The issue of infrastructure in fact is a locked agenda. In my assessment there is a regulatory misalignment, that is, the various regulations that operate in different fields of infrastructure do not converge, do not create an investment-friendly space that is at one time efficient from the operation, allocation of resources and environmental’s practical point of view.  It does not favor the cultural heritage or technology incorporation.  Each if these regulations brutally hinders the sewing of a large project that simultaneously contemplates all these dimensions. This blocking therefore, is not limited to the environmental issue, it is much broader. It is a crucial task to create an accomodation space for these various legislations, which is fundamental for those who want to unlock the infrastructure agenda in general. Focusing only in the environmental, indigenous or quilombola issues, seeking to make these laws more flexible does not save them from a more conservative point of view, nor from the business environment point of view. Companies do not need less environmental legislations, they need predictability and guarantees of minimally viable regulations for capital-intensive long-term investments. If the government´s proposal is to simply soften these environmental regulations, it is a very partial and biased reading.

To give you an idea, the land problem is a much older problem in Brazil. Our country has a culture of respecting privade property that is far more damaging to the infrastructure development agenda than the environmental issue. To expropriate a rural property to benefit the public, common and collective good, is practically impossible. We are more likely to privatize in this sense than many capitalists countries exalted by our rules. It is as if an owner had more rights than the general population, the collectivity. This negotiation should be easier, regulatory misalignment occurs when each regulatin seeks to maximize its regulation object making it impossilbe to integrate all other aspects into a project.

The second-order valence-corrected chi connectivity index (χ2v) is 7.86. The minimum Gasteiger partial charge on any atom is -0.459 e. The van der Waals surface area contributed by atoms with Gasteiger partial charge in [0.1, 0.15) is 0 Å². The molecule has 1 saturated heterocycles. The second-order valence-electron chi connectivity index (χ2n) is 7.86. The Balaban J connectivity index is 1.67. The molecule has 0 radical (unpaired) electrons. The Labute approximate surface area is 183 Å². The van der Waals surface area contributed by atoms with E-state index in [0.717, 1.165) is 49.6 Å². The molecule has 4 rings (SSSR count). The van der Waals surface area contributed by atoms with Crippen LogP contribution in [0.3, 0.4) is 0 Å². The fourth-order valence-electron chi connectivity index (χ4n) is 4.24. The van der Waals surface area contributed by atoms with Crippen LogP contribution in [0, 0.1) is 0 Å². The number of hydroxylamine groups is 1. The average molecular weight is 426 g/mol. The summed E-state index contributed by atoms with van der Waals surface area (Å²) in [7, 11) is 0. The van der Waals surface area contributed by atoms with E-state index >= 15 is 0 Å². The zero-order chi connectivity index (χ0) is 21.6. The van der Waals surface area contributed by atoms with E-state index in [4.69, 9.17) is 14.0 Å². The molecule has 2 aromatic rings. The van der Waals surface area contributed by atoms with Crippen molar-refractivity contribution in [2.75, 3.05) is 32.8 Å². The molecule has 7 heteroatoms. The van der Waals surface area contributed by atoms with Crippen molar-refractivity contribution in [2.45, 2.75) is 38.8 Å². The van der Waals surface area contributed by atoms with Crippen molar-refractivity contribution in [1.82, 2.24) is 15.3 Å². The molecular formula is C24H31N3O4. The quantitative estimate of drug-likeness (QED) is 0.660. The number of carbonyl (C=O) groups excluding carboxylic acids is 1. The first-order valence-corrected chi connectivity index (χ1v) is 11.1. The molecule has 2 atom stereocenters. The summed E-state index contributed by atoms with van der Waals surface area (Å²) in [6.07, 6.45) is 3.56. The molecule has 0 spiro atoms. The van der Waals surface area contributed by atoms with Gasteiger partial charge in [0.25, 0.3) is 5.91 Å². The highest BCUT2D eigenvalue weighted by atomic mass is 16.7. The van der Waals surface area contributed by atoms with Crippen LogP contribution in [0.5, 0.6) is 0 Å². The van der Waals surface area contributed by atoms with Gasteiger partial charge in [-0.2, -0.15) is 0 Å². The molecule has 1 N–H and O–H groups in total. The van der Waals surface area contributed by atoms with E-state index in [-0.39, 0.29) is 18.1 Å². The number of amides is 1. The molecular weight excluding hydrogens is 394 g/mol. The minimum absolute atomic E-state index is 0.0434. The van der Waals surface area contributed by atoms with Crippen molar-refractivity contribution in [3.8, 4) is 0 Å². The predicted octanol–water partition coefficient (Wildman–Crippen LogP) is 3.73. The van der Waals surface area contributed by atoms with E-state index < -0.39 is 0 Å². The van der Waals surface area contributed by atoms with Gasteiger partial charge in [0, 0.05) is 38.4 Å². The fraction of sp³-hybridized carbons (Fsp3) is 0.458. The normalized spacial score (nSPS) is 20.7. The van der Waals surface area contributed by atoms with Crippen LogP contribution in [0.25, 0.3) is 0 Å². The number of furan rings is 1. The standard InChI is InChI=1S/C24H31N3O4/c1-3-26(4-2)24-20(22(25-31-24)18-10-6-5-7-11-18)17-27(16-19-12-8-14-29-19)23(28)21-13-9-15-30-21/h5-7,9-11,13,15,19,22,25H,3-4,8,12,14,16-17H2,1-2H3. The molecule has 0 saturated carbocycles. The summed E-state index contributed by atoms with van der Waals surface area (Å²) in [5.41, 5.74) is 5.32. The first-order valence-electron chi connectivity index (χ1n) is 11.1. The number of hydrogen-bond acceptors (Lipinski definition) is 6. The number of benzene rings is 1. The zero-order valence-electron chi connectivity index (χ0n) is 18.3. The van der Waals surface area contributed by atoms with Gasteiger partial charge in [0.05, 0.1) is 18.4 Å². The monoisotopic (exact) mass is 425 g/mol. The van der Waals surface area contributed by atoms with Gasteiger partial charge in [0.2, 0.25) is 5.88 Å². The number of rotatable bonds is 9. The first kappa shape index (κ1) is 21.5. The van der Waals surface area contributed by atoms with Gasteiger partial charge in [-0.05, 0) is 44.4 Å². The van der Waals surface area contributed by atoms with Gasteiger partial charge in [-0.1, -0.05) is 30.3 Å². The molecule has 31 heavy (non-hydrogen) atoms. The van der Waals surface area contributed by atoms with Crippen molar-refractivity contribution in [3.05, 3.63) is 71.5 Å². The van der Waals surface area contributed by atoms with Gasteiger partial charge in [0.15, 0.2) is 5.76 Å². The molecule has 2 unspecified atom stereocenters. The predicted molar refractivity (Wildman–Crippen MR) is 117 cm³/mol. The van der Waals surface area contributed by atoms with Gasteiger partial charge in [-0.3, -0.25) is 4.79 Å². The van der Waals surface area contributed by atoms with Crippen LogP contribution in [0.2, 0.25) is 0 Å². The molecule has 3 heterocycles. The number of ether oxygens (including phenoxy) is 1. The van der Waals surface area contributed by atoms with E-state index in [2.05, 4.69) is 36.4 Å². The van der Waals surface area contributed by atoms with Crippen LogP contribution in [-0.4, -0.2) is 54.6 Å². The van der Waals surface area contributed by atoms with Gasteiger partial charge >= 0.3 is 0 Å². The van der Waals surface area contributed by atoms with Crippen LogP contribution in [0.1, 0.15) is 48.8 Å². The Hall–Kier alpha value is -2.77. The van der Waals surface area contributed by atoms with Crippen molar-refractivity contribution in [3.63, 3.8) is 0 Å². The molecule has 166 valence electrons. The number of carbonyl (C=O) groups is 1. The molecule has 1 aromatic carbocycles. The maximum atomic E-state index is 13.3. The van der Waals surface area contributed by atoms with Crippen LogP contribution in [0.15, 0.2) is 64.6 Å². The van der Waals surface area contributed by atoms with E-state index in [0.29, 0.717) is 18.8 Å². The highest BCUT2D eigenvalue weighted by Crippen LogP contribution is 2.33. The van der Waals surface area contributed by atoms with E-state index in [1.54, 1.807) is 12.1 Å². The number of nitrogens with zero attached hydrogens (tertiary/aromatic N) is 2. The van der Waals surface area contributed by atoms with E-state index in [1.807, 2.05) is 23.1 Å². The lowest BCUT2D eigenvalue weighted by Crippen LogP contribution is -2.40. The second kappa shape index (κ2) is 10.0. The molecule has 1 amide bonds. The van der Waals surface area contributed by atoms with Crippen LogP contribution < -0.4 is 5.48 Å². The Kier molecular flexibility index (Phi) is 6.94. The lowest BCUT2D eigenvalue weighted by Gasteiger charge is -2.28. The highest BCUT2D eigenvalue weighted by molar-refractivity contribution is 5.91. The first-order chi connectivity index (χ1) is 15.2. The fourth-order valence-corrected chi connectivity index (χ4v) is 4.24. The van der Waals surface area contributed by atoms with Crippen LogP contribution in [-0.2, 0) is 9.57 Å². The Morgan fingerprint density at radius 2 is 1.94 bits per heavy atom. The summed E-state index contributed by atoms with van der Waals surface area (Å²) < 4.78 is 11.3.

Deregulation in some cases makes sense, to make some legislation more flexible can and should be done, mainly contractual point of view. Legal and procedural issues, labor issues and others, are more expensive in the end and are much larger hampering than the environemtnal, for example. Good regulation is necessary. The market does not work without rules, but with good rules.

Escolhas – If you quote a problem that Brazil must seriously face, what would it be?

Brazil´s investment rate today is 14% to 15% of GDP, and it should be around 25% for a developing country. The infrastructure investment field shoud be 4% to 5%, but today it is 2%. So, Brazil´s problem is low investment, which generates low added value, low job creation. Without minimal economic dynamism, everything else is lost. Nothing is sustainable in the medium term in a society where social inequality predominates and does not have economic growth. No civilizing rule survives in a permanent expensive environment.

Escolhas – And how to unlock it?

Ricardo Sennes – We need to create a favorable environment to undertake in the country, not only from the entrepreneurial entrepreneurship point of view, but all entrepreneurship. It can be a cultural project, a small business, an association of seamstresses women, an oyster farm, a scientific innovation project, an NGO. So we are talking about a much broader problem.

Escolhas – Are you optimistic about the country´s future?

Wit Brazil I am very optimistic, but I believe we will go through comlicated periods. I think that Brazilian society, if you look at the last 25 years after dictatorship, has advanced a lot in many areas. From the enstitutional point of view, acquired rights, individual freedom, solidification of Public Ministry for example, and also from the socioeconimic point of view. We improved substantioally, especially the income of this large urban middle class. But we went backwards in some areas, we have the collapse of education, public security and public accounts. In the final balance, Brazil did more right than wrong. In the long-term I am optimistic.